“Pemphigus” is Greek for the word bubble or blister. This term is used to describe a group of uncommon but potentially life-threatening autoimmune skin diseases that develop on the skin and mucous membranes. In these diseases, an abnormal immune response causes the body to attack elements of the skin, damaging it. The diseases are relatively rare, and they are often mistaken for other disease processes like bacterial and fungal dermatitis.
Pemphigus Foliaceus is the most common of these disorders in horses and the least aggressive. PF causes circular areas of skin blistering, scaling and crusting. The lesions usually first appear around the face and limbs and gradually spread over the rest of the body. Affected horses are often depressed and lose weight and may have low-grade fever. Areas of ulceration can be painful and may ooze fluid, but are rarely very itchy (pruritic).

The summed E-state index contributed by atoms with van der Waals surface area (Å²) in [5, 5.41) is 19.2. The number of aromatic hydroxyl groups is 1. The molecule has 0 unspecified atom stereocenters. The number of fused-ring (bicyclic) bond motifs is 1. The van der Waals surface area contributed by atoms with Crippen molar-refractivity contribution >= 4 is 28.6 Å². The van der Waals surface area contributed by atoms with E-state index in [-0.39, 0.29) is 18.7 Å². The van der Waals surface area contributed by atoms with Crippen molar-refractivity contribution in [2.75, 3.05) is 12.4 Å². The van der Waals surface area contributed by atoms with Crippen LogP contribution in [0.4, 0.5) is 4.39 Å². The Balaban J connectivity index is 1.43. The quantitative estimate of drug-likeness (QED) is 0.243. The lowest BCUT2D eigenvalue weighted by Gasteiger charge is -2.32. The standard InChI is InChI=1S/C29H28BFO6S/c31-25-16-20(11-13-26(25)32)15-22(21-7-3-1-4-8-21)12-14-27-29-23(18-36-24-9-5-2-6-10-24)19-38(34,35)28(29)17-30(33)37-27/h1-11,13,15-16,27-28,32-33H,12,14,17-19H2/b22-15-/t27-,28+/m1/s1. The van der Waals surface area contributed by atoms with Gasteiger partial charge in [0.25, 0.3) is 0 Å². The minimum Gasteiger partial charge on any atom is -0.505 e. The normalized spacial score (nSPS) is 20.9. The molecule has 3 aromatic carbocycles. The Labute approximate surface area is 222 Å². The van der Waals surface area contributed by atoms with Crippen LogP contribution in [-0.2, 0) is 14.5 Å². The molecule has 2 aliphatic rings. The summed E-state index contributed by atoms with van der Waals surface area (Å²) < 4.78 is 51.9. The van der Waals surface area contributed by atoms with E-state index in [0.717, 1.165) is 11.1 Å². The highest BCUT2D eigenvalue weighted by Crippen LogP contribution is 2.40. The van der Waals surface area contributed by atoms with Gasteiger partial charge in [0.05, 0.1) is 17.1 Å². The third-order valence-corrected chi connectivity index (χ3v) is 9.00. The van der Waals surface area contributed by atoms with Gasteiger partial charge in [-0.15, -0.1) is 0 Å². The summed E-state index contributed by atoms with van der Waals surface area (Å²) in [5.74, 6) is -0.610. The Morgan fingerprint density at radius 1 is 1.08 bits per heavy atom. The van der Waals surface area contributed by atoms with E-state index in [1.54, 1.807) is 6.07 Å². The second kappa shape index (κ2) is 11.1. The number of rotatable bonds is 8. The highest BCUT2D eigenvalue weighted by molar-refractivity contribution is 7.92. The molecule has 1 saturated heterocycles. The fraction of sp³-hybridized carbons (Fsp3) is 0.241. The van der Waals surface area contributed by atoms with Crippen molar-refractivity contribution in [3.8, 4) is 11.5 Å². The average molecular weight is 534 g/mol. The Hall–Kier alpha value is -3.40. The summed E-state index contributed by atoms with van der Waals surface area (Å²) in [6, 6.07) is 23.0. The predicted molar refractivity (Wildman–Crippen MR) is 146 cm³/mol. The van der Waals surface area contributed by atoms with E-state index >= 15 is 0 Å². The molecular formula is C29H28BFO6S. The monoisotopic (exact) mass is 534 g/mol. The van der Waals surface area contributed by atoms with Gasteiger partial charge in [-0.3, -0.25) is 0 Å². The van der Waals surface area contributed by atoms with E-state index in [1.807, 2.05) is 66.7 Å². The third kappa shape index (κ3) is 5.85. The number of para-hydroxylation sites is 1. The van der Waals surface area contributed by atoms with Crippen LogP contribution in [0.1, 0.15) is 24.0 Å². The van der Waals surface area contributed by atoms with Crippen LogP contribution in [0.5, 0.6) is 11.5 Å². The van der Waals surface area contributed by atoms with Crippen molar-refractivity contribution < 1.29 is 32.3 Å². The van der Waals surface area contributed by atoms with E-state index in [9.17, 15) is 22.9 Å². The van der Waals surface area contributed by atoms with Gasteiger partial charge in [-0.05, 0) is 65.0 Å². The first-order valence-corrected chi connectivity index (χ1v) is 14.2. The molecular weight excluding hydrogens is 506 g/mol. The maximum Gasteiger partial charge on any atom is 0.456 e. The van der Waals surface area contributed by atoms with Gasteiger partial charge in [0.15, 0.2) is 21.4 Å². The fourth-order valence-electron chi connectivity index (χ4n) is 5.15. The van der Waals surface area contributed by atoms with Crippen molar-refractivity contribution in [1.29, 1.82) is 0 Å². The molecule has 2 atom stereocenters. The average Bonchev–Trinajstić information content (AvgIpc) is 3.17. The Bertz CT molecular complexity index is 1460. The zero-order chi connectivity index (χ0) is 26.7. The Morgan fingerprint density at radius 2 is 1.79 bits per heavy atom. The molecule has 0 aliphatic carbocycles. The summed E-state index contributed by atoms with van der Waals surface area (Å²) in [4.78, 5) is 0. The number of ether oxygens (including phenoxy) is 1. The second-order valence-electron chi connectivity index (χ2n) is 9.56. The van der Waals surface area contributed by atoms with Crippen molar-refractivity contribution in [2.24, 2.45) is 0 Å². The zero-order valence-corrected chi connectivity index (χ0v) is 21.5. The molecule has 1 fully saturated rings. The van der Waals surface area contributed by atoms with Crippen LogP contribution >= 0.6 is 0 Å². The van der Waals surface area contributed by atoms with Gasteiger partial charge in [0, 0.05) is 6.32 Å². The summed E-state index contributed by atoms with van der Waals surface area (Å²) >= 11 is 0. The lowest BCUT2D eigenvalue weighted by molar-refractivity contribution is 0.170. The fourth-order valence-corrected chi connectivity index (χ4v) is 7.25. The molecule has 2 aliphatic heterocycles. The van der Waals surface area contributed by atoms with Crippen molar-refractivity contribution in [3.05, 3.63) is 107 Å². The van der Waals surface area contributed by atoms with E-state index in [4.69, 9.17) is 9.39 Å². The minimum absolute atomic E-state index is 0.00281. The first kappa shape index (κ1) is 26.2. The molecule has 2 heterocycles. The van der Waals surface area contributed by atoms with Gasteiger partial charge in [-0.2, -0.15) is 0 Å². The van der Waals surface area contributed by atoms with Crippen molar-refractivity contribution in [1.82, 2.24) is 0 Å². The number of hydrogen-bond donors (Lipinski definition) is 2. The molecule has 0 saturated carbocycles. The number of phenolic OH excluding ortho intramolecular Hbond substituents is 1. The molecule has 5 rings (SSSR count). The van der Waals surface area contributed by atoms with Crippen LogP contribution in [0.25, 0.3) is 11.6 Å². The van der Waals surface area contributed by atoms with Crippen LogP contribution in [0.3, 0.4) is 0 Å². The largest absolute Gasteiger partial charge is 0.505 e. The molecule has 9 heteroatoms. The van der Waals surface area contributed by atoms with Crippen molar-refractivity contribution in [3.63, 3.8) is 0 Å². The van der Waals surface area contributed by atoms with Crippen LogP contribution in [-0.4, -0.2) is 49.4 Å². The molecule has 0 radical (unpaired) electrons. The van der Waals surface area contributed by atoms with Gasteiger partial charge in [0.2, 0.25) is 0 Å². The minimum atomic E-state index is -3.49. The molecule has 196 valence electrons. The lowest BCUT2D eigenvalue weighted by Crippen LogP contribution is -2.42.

Diagnosis requires skin biopsy that usually shows characteristic microscopic changes. Treatment is long-term immunosuppressive drugs, including steroids. While these drugs may cause remission of signs for a time, signs usually recur.
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Prognosis & Relevant Factors
The prognosis is usually guarded but some horses do go into remission. In most cases, treatment requires long-term, high doses of steroids and other immune suppressants. However, these medications can cause other problems. Recurrence is common when drugs are discontinued. Younger horses tend to respond better to treatment.
Seasonal occurrence of this condition may occur, but this is unclear. There may be predisposing factors like solar radiation exposure.
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